“This power of one can ignite a flame in others; a flame to make drastic change on our campus. As one community we can define our college experience,” said Associated Student President Brandon Mercer to first time students at the new campus event, Potentia.
Potentia was created by a committee from the Campus Life and Student Affairs to welcome incoming freshman and transfer students to Sonoma State University. “[Returning students] met for about four months to come up with the concept and massage it into what it became,” said Associate Director of Student Development, Mo Phillips.
Potentia began with local Jazz band, The Dixie Giants playing throughout campus housing villages as they led a parade of new students to the commencement lawn. “I kept tripping over my feet because the band was right behind me and I kept looking over my shoulder to see them, I was so engrossed,” said freshman Kendra Clark as she recalled Monday evening.
Once at the commencement lawn, the new students were welcomed by President Ruben Armiñana, Chair of the Faculty Dr. Senghaus, and Mercer. These key speakers helped welcome nearly 1,900 freshman-the largest in Sonoma State history.
The sky transformed into a beautiful sunset, and countless students stood together listening to the speakers discuss excellence, integrity, respect and responsibility. Toward the end of the ceremony, returning students formed a ring around the new students, welcoming them to the Seawolf community.
Each speaker offered their respective advice and motivation. “As these esteemed leaders have outlined tonight, you carry your own history, you come from your own communities, but now you are a Seawolf,” said Mercer. “That title comes with a great deal of power to make a true difference in the lives of others. Here at SSU we use that power to look out for each other, to think of us not me, and to think of how we affect the entire community with every decision we make.”
The circle of returning students lit candles that illuminated the lawn and offered a sense of comfort to new community members. “Potentia was amazing. Having students help light my candle and having the pleasure of passing on my flame to others truly felt unifying. I really felt welcomed by the staff and other upperclassmen and started to feel at home in my new surroundings,” said Clark.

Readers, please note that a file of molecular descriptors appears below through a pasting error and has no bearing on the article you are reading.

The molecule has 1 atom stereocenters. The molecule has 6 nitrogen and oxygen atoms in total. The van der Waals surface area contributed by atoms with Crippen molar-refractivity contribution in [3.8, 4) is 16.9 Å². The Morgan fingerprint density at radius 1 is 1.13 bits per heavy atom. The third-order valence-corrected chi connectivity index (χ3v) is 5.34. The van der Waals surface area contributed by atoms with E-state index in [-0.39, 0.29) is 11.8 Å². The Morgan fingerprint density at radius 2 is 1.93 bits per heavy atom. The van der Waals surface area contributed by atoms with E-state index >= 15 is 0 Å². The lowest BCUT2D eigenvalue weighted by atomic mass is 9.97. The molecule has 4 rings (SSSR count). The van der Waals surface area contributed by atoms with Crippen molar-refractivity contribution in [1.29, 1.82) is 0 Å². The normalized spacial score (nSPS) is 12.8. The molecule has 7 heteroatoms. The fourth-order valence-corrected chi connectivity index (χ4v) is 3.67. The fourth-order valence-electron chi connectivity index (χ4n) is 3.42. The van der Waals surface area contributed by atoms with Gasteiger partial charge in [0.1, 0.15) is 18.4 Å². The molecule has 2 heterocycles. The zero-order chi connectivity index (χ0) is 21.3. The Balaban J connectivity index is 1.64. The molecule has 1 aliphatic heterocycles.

Illuminated faces of joy came together last Monday night and although this was a first time event, coordinators like Phillips are already planning how to make it even more impactful next year. “[We want to] start late so you can see the blue and white glow sticks or luminary bags, and another really big thing I would like to see change next year is that the continuing students are waiting as they enter the commencement area and cheering for the new students/giving them high fives. I think that could be fun and powerful,” said Phillps.
The event came to a close as senior Gabe Duran sang and played guitar on stage while students joined together to laugh, sing and make new friends. “[We wanted to] welcome the new students and for our continuing students to participate in that welcome, [and we wanted to] focus on the potential they all have individually and what that can bring to the community as a whole,” said Phillips.
Phillips also noted that the down to earth feel was possibly more effective than previous formalities in greeting incoming students. “We used to do a more formal convocation for the students years back but I think that the message of welcome got lost in the pomp and circumstance of the event. It was too formal,” said Phillips. “We wanted Potentia to be organic, for people to meet each other, for continuing students to welcome new students and for it to have some symbolism tied in. Some sort of ritual or right of passage.”
Mercer ended his speech in a way that seemed to resonate over the glow of candles in the crowd, “We must instill a sense of excellence, integrity, and respect, but more than anything else, responsibility to ourselves and to our community. Because as Uncle Ben told us all in Spiderman, ‘With great power, comes great responsibility’.”
Upon reflection of the event Mercer said, “The attendance and energy from students to connect with each other was exactly what we wanted to see. I hope the purpose of this event grappled with students and it continues for years to come as a Seawolf tradition.”
Although this event had never been done before, a new Seawolf tradition has been created. New and returning students will remember it as a time of great comradery and motivation leading into a new chapter.